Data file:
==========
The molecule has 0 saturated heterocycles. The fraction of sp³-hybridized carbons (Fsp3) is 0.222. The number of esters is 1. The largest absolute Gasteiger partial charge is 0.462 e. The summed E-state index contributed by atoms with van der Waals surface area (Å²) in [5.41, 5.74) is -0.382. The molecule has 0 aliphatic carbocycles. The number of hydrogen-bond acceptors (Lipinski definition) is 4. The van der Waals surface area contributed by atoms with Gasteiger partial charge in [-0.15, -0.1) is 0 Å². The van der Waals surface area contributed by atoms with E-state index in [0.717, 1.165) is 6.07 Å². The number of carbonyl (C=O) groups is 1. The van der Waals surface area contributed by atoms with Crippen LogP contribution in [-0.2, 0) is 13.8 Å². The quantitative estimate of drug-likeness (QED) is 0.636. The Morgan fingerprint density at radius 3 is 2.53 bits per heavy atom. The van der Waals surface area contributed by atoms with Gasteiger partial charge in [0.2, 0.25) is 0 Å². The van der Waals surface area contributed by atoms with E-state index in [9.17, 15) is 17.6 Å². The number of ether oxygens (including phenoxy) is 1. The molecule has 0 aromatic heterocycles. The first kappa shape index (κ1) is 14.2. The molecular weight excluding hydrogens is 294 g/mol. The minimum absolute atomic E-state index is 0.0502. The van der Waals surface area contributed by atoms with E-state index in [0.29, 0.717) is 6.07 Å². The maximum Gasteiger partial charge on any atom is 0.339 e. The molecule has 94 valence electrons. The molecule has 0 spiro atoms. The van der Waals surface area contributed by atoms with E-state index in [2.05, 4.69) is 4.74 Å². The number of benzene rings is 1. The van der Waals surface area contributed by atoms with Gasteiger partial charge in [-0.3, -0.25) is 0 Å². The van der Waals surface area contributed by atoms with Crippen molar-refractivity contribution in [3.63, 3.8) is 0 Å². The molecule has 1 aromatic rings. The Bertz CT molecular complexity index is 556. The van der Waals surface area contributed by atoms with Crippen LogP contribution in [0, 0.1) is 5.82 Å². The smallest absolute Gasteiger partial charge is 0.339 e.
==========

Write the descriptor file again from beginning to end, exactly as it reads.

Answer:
The molecule has 0 saturated heterocycles. The fraction of sp³-hybridized carbons (Fsp3) is 0.222. The number of esters is 1. The largest absolute Gasteiger partial charge is 0.462 e. The summed E-state index contributed by atoms with van der Waals surface area (Å²) in [5.41, 5.74) is -0.382. The molecule has 0 aliphatic carbocycles. The number of hydrogen-bond acceptors (Lipinski definition) is 4. The van der Waals surface area contributed by atoms with Gasteiger partial charge in [-0.15, -0.1) is 0 Å². The van der Waals surface area contributed by atoms with E-state index in [0.717, 1.165) is 6.07 Å². The number of carbonyl (C=O) groups is 1. The van der Waals surface area contributed by atoms with Crippen LogP contribution in [-0.2, 0) is 13.8 Å². The quantitative estimate of drug-likeness (QED) is 0.636. The Morgan fingerprint density at radius 3 is 2.53 bits per heavy atom. The van der Waals surface area contributed by atoms with Gasteiger partial charge in [0.2, 0.25) is 0 Å². The van der Waals surface area contributed by atoms with E-state index in [9.17, 15) is 17.6 Å². The number of ether oxygens (including phenoxy) is 1. The molecule has 0 aromatic heterocycles. The first kappa shape index (κ1) is 14.2. The molecular weight excluding hydrogens is 294 g/mol. The minimum absolute atomic E-state index is 0.0502. The van der Waals surface area contributed by atoms with E-state index in [0.29, 0.717) is 6.07 Å². The maximum Gasteiger partial charge on any atom is 0.339 e. The molecule has 94 valence electrons. The molecule has 0 spiro atoms. The van der Waals surface area contributed by atoms with E-state index in [2.05, 4.69) is 4.74 Å². The number of benzene rings is 1. The van der Waals surface area contributed by atoms with Gasteiger partial charge in [-0.3, -0.25) is 0 Å². The van der Waals surface area contributed by atoms with Crippen molar-refractivity contribution in [3.63, 3.8) is 0 Å². The molecule has 1 aromatic rings. The Bertz CT molecular complexity index is 556. The van der Waals surface area contributed by atoms with Crippen LogP contribution in [0, 0.1) is 5.82 Å². The smallest absolute Gasteiger partial charge is 0.339 e.